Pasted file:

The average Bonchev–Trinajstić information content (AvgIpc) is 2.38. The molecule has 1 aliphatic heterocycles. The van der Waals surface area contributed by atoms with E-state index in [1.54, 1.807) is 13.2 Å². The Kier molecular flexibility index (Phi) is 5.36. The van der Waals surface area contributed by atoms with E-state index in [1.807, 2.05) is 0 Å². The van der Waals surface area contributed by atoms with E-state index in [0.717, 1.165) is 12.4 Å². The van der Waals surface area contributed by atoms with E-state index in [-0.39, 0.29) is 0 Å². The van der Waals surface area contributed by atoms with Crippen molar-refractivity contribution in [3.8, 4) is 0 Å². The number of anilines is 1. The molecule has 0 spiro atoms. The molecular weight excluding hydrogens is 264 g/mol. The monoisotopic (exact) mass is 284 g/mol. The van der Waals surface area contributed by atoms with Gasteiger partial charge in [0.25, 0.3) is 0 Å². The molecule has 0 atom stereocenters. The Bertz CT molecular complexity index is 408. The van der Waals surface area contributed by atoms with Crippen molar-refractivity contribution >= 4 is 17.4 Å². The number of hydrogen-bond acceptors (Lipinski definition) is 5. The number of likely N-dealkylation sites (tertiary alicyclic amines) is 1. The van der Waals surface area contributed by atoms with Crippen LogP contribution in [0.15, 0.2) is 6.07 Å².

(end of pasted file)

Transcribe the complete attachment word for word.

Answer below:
The average Bonchev–Trinajstić information content (AvgIpc) is 2.38. The molecule has 1 aliphatic heterocycles. The van der Waals surface area contributed by atoms with E-state index in [1.54, 1.807) is 13.2 Å². The Kier molecular flexibility index (Phi) is 5.36. The van der Waals surface area contributed by atoms with E-state index in [1.807, 2.05) is 0 Å². The van der Waals surface area contributed by atoms with E-state index in [0.717, 1.165) is 12.4 Å². The van der Waals surface area contributed by atoms with E-state index in [-0.39, 0.29) is 0 Å². The van der Waals surface area contributed by atoms with Crippen molar-refractivity contribution in [3.8, 4) is 0 Å². The number of anilines is 1. The molecule has 0 spiro atoms. The molecular weight excluding hydrogens is 264 g/mol. The monoisotopic (exact) mass is 284 g/mol. The van der Waals surface area contributed by atoms with Gasteiger partial charge in [0.25, 0.3) is 0 Å². The molecule has 0 atom stereocenters. The Bertz CT molecular complexity index is 408. The van der Waals surface area contributed by atoms with Crippen molar-refractivity contribution >= 4 is 17.4 Å². The number of hydrogen-bond acceptors (Lipinski definition) is 5. The number of likely N-dealkylation sites (tertiary alicyclic amines) is 1. The van der Waals surface area contributed by atoms with Crippen LogP contribution in [0.15, 0.2) is 6.07 Å².